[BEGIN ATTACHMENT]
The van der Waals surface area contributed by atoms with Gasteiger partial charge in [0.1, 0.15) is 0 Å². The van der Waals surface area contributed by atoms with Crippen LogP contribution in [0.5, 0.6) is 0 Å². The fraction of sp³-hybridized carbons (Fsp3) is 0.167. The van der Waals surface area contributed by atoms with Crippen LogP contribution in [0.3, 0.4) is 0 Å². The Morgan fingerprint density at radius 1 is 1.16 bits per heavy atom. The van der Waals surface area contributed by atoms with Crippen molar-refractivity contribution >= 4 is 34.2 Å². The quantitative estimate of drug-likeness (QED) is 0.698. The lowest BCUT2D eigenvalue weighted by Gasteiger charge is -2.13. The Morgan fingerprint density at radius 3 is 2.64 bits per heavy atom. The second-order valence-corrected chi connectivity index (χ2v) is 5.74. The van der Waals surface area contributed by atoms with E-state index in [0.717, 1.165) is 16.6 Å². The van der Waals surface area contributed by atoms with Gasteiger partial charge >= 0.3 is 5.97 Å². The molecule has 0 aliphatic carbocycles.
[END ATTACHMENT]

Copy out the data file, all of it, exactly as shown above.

The van der Waals surface area contributed by atoms with Gasteiger partial charge in [0.1, 0.15) is 0 Å². The van der Waals surface area contributed by atoms with Crippen LogP contribution in [0.5, 0.6) is 0 Å². The fraction of sp³-hybridized carbons (Fsp3) is 0.167. The van der Waals surface area contributed by atoms with Crippen LogP contribution in [0.3, 0.4) is 0 Å². The Morgan fingerprint density at radius 1 is 1.16 bits per heavy atom. The van der Waals surface area contributed by atoms with Crippen molar-refractivity contribution >= 4 is 34.2 Å². The quantitative estimate of drug-likeness (QED) is 0.698. The lowest BCUT2D eigenvalue weighted by Gasteiger charge is -2.13. The Morgan fingerprint density at radius 3 is 2.64 bits per heavy atom. The second-order valence-corrected chi connectivity index (χ2v) is 5.74. The van der Waals surface area contributed by atoms with E-state index in [0.717, 1.165) is 16.6 Å². The van der Waals surface area contributed by atoms with Gasteiger partial charge >= 0.3 is 5.97 Å². The molecule has 0 aliphatic carbocycles.